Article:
Read the editor Helen Cooper's Introduction on p. vi. It is very good and very helpful and I recommend that you also read the few pages she provides on this text (pp. xxiii-xxvi). And yes I know you will all remind me that I always say don't read the introduction, but that is exactly why I am writing this all out in detail. This introduction is useful. Then you will move forward with Malory's text beginning on p.3. This text is very long, running to more than 500 pages, and I do not expect you will want to read all of it. So, how much? I would say read through the story of Lancelot which ends on p. 119. That will give you a very good idea of what the tale of Arthur is all about and what Malory cared about.

RECOMMENDED READING:

T. H. White,

The Once and Future King,

Ace Books; Reprint edition (June 1987),

ISBN 0441627404

PART TWO: DVD

Francis Pryor, King Arthur's Britain.

5

Week 5: Tuesday, November 5, 2019
Beowulf

Britain in the Dark Ages.
Beowulf.
Discussion.

 

SEE BELOW THE LINK TO PDF COPY OF LECTURE WEEK 5

5.England.Beowulf.11.5

 

PART TWO:

British Museum video on Sutton Hoo (on Youtube)

REQUIRED READING:

Seamus Heaney,

Beowulf: A New Verse Translation (Bilingual Edition),

W. W. Norton & Company; 1st edition (February 17, 2001),

ISBN 0393320979

6

Week 6: Tuesday, November 12, 2019
1066

Europe and the Year 1000.
Europe emerging from the Dark Ages.
The new European states.
1066 and the Norman Conquest.

 

SEE BELOW A LINK TO A PDF COPY OF LECTURE WEEK 6

6.1066.11.7.19

 

PART TWO: PICTURES:

The Bayeux Tapestry. The Bayeux Tapestry (French: Tapisserie de Bayeux) is a 50 cm by 70 meters (20 in by 230 ft) long embroidered cloth. It depicts scenes before and during the Battle of Hastings in 1066, with annotations in Latin. It is presently exhibited in a special museum in Bayeux, Normandy, France.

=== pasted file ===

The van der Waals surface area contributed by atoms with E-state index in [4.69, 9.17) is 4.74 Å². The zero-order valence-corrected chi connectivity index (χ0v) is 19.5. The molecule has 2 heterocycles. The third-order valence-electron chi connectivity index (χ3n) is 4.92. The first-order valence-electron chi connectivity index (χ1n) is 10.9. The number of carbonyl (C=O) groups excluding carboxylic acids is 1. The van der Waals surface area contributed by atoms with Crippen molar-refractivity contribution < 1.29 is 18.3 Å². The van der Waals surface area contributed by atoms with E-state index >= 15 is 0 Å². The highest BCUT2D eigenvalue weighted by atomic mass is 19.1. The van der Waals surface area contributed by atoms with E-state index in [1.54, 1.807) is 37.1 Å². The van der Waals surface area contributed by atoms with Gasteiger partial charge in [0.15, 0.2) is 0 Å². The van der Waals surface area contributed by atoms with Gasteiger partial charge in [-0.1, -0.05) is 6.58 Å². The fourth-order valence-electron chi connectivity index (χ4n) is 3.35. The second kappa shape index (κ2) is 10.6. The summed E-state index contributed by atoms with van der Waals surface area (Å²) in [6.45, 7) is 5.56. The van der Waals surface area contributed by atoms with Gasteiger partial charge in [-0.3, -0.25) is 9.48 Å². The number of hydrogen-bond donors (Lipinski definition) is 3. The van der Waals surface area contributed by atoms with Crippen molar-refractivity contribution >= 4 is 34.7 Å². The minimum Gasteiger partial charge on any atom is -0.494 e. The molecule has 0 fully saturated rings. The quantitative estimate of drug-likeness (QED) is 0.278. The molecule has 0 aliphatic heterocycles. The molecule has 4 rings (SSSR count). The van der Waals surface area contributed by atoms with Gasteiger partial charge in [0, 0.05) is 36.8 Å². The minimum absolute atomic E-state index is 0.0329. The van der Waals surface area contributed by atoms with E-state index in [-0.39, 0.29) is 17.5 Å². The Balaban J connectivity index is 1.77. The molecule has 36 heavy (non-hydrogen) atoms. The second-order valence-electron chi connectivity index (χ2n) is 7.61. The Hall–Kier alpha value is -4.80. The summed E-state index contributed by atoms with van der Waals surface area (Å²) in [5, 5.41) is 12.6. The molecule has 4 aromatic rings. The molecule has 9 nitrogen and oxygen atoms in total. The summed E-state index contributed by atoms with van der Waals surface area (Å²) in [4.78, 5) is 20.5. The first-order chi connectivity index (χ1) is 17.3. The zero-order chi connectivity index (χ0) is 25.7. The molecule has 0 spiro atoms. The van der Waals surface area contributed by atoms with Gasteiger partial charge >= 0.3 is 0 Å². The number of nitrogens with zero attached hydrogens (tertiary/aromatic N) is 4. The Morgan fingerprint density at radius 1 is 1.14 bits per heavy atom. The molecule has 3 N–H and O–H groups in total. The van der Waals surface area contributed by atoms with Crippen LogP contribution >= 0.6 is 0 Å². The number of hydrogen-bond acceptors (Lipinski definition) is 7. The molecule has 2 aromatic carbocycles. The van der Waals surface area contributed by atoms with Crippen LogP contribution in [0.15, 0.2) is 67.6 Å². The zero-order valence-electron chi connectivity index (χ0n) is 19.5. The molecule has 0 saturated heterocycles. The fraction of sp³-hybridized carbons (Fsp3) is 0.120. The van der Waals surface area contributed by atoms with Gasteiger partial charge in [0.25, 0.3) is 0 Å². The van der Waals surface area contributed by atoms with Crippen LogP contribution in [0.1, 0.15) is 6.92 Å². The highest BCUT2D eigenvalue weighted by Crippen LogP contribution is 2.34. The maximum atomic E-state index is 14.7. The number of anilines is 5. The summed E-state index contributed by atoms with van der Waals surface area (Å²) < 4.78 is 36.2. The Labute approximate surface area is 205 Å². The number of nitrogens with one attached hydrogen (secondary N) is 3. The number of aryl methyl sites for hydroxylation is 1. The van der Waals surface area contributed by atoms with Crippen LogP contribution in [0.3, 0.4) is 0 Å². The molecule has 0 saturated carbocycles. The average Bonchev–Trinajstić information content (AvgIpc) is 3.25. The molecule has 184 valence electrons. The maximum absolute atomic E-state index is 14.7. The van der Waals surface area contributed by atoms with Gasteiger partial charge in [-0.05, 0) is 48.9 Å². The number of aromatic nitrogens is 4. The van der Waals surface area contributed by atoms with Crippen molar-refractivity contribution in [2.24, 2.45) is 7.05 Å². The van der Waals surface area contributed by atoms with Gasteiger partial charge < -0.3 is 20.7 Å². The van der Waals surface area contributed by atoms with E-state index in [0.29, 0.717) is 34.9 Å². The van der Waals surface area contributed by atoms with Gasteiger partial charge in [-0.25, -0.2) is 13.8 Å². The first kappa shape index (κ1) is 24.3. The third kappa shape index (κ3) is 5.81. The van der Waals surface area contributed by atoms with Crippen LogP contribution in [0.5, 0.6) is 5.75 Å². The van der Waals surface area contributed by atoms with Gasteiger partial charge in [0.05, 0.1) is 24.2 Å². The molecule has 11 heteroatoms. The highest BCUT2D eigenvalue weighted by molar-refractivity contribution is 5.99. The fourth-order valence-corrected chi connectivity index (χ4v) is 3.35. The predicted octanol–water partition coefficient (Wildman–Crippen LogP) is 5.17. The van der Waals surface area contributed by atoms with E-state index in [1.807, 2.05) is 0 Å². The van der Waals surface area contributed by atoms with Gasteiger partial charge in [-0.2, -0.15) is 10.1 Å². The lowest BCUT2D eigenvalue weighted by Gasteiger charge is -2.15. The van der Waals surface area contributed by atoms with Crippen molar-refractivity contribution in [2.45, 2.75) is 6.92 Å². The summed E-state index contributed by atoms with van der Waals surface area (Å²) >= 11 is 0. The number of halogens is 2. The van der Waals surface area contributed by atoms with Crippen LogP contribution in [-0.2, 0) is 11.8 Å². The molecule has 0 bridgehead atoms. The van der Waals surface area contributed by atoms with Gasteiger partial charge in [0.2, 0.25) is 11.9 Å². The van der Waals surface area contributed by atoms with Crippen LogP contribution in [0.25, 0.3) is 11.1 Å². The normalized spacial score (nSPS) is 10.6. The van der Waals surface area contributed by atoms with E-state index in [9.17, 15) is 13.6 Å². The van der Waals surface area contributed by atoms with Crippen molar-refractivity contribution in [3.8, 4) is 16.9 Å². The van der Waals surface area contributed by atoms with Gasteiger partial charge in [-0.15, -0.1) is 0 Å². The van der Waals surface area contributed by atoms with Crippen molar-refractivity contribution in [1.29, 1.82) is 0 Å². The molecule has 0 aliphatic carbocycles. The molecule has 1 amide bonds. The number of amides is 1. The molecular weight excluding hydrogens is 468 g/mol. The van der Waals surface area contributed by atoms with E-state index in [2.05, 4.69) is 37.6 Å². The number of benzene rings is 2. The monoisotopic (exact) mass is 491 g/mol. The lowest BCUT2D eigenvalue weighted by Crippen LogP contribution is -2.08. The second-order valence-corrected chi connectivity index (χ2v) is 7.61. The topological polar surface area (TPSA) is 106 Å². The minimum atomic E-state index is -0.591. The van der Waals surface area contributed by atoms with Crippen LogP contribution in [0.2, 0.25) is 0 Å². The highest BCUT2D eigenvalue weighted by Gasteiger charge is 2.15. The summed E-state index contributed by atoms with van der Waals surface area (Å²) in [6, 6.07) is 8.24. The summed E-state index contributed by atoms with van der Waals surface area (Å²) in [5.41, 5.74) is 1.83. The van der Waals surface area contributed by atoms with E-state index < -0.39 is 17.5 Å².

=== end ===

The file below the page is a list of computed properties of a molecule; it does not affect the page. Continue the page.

RECOMMENDED READING:

George Macauley Trevelyan,

A Shortened History of England,

Penguin Books (April 1, 1988),

ISBN 0140233237

7

Week 7: Tuesday, November 19, 2019
Henry II & English Common Law

The Plantagenets: Henry II, Richard I, John I, Henry III, Edward I, Edward II, Edward III.
The formation of the English state.
Henry II and the creation of English Common Law.
How did he do it?
Common Law vs. Continental Law (Roman)
The Rights of Englishmen.

This week we begin to study the extraordinary family to which King Henry II belonged: the Plantagenets. Henry descended on his mother's side from the kings of England, and on his father's side (Geoffrey of Anjou) from the great Norman dukes of Normandy and Anjou. The name Plantagenet came from the yellow flowery plant that Geoffrey put into his hat or helmet so that his men would know where he was in a battle. It was both courageous and challenging. His son Henry inherited Normandy, Anjou and Brittany from him, and then young Henry married Eleanor of Aquitaine and added the huge duchy of Aquitaine to his titles. Then in 1154, he was crowned King of England. Dan Jones' great book about the whole family is a good place to start if you would like to know more about these amazing people.

SEE BELOW THE LINK TO THE PDF COPY OF THE LECTURE FOR WEEK 7 HENRY II
7.england.hen II.11.21.19

RECOMMENDED READING

Dan Jones,

The Plantagenets: The Warrior Kings and Queens Who Made England,

Viking, 2013,

ISBN ISBN-10: 9780670026654

From Booklist